COLIN – born April 18, 1851. He worked as a clerk in the early 1870s and died on February 15, 1873 in Detroit of lockjaw.
CAROLINE HELEN – born January 1857, married Alexander Anderson Trout on February 24, 1881 in Detroit. Alexander was involved in the Plum Street mission at 14th and Ash Streets in 1882-1884. They had one son, Alexander Linn Trout, on February 2, 1886. A. A. Trout died on January 1, 1888 at the age of 35. A. L. Trout was a captain in the Engineering Corps of the U.S. Army during World War I. He wrote a letter to his mother that was published in the Detroit Free Press on Sept. 22, 1918, in which he discussed a Red Cross hospital in France. In the late 1920s, he worked for the firm Malcomson & Higginbotham. Caroline died on April 8, 1944.
THOMAS S. – born Jan. 1, 1862. The 9/7/1884 Free Pess detailed a surprise going-away party thrown for him at Caroline & Alexander Trout’s home. Thomas was leaving the next Monday for the west. “During the evening, Mr. James Sanderson in behalf of his gentlemen friends presented him with an elegantly bound Bible.” Many family members and friends from Plum Street were also guests, including Mrs. Helen Linn [mother], Mr. and Mrs. Alexander Trout [sister & bro-in-law], Mr. and Mrs. William Linn [brother & sis-in-law], Mrs. J. A. Patterson [sister], Sarah Mickleborough [Alexander Malcomson’s 1st wife], Cora and Nellie Long [from Plum St.], Flora Belle Lorman [cousin], Nellie and Susie Patterson [nieces], Edward H. Patterson [bro-in-law], Charles A. Lorman [uncle], Alexander Malcomson [from Plum St.], Allen Murray [son of Lilly Gourlay, later married Thoma’s cousin Jean Lorman], Robert Lambie [grandmother’s nephew], and James Sanderson [son of John Gray’s sister Isabella].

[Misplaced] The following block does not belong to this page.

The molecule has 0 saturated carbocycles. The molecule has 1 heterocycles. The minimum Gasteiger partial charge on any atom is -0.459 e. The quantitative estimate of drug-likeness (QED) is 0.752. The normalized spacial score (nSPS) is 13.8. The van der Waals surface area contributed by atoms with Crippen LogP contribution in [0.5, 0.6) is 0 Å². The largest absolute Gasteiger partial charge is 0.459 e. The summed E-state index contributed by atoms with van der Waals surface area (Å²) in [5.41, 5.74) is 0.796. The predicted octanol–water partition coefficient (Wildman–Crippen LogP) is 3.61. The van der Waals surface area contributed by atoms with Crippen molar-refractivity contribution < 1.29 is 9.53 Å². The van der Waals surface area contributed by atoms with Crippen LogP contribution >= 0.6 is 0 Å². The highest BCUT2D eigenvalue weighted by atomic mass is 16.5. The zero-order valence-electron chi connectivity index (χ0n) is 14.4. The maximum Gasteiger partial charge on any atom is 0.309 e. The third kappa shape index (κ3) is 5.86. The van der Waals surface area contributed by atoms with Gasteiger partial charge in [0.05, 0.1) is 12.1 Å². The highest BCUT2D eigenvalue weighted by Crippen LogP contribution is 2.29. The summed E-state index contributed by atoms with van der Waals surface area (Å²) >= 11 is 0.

In January 1868, the Linn and Lorman group that split from Colin Campbell’s group started meeting for church at the Detroit Ice Company (owned by Lorman). In February 1868, the church of Christ bought 2 lots at the southwest corner of Fourth and Plum streets for $1800. From 1870 to his death, Alexander Linn devoted much of his time to the Plum Street Church. In the 1880 census, Alexander, his wife, daughter Caroline, and son Thomas were living at 364 Abbott St. Alexander died April 9, 1882 of “debility from old age.” He was nearly 64 years old. According to his niece, Caroline Campbell, “When Uncle Aleck died, his hand was in my mother’s in spite of church difficulties. He asked my mother to recite a hymn.” (daughter “Tina” Campbell’s letter dated July 1932 – from https://www.gwbhs.org/wp-content/uploads/2012/11/294947a41aa7f39ed8ae5923848d3916.pdf). His wife Helen died August 10, 1902 at the home of their daughter Jane.

Thomas

Thomas Linn was 16 years old when his family emigrated from Scotland to America in 1842. He worked as a trader in Northern Michigan for his brother-in-law Colin Campbell’s business, “Campbell & Jack.” In 1848, Thomas and Colin opened the “Campbell & Linn” Dry Goods Store (aka the “Scotch Store”) at the corner of Jefferson and Woodward Avenues. There was a fire in 1858 and the store moved to the corner of Woodward and Congress.

Campbell & Linn at Jefferson and Woodward, c1856
from Detroit Public Library Burton Historical Collection
Business card for Campbell & Linn at Congress and Woodward
from Detroit Public Library Burton Historical Collection

Thomas attended the Central Christian Church. In 1868, he married Annie Stanbery, who was born on October 18, 1834 in New York City. Their son Robert was born November 20, 1869. In 1871, Thomas and Colin’s partnership ended, and Thomas started “Linn & Stanbery” with Annie’s brother John. They sold millinery, dress goods, undergarments and other items at 154 Woodward Avenue. That business lasted until 1876. In the 1880 census, Thomas, Annie, and Robert were boarding at physician Benjamin Stone’s house. In the late 1880s, Thomas and family moved to 38 W. Adams on the corner of Park in Detroit.